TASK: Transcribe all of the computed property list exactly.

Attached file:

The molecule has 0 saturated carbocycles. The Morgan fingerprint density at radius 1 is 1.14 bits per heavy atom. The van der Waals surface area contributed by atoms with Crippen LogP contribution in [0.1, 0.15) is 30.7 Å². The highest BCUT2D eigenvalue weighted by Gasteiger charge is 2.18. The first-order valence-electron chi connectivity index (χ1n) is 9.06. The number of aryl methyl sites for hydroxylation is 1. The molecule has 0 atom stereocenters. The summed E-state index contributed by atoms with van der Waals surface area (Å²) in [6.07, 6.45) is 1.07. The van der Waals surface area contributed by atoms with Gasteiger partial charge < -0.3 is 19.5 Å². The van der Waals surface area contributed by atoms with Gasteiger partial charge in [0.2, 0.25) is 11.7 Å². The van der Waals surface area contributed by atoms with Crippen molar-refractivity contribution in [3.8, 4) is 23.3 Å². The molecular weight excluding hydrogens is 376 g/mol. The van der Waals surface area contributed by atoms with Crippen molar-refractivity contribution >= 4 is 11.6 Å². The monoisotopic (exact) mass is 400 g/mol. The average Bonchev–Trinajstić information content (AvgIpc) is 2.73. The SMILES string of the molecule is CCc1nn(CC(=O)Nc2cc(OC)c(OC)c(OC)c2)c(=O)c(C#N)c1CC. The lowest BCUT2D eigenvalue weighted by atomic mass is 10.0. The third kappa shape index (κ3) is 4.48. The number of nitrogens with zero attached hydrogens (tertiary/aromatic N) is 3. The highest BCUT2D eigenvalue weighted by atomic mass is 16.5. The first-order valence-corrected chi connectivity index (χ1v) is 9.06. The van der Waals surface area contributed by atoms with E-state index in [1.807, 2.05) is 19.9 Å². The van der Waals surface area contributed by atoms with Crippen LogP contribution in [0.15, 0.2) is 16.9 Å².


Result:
The molecule has 0 saturated carbocycles. The Morgan fingerprint density at radius 1 is 1.14 bits per heavy atom. The van der Waals surface area contributed by atoms with Crippen LogP contribution in [0.1, 0.15) is 30.7 Å². The highest BCUT2D eigenvalue weighted by Gasteiger charge is 2.18. The first-order valence-electron chi connectivity index (χ1n) is 9.06. The number of aryl methyl sites for hydroxylation is 1. The molecule has 0 atom stereocenters. The summed E-state index contributed by atoms with van der Waals surface area (Å²) in [6.07, 6.45) is 1.07. The van der Waals surface area contributed by atoms with Gasteiger partial charge < -0.3 is 19.5 Å². The van der Waals surface area contributed by atoms with Gasteiger partial charge in [0.2, 0.25) is 11.7 Å². The van der Waals surface area contributed by atoms with Crippen molar-refractivity contribution in [3.8, 4) is 23.3 Å². The molecular weight excluding hydrogens is 376 g/mol. The van der Waals surface area contributed by atoms with Crippen molar-refractivity contribution >= 4 is 11.6 Å². The monoisotopic (exact) mass is 400 g/mol. The average Bonchev–Trinajstić information content (AvgIpc) is 2.73. The SMILES string of the molecule is CCc1nn(CC(=O)Nc2cc(OC)c(OC)c(OC)c2)c(=O)c(C#N)c1CC. The lowest BCUT2D eigenvalue weighted by atomic mass is 10.0. The third kappa shape index (κ3) is 4.48. The number of nitrogens with zero attached hydrogens (tertiary/aromatic N) is 3. The highest BCUT2D eigenvalue weighted by atomic mass is 16.5. The first-order valence-corrected chi connectivity index (χ1v) is 9.06. The van der Waals surface area contributed by atoms with E-state index in [1.807, 2.05) is 19.9 Å². The van der Waals surface area contributed by atoms with Crippen LogP contribution in [0.15, 0.2) is 16.9 Å².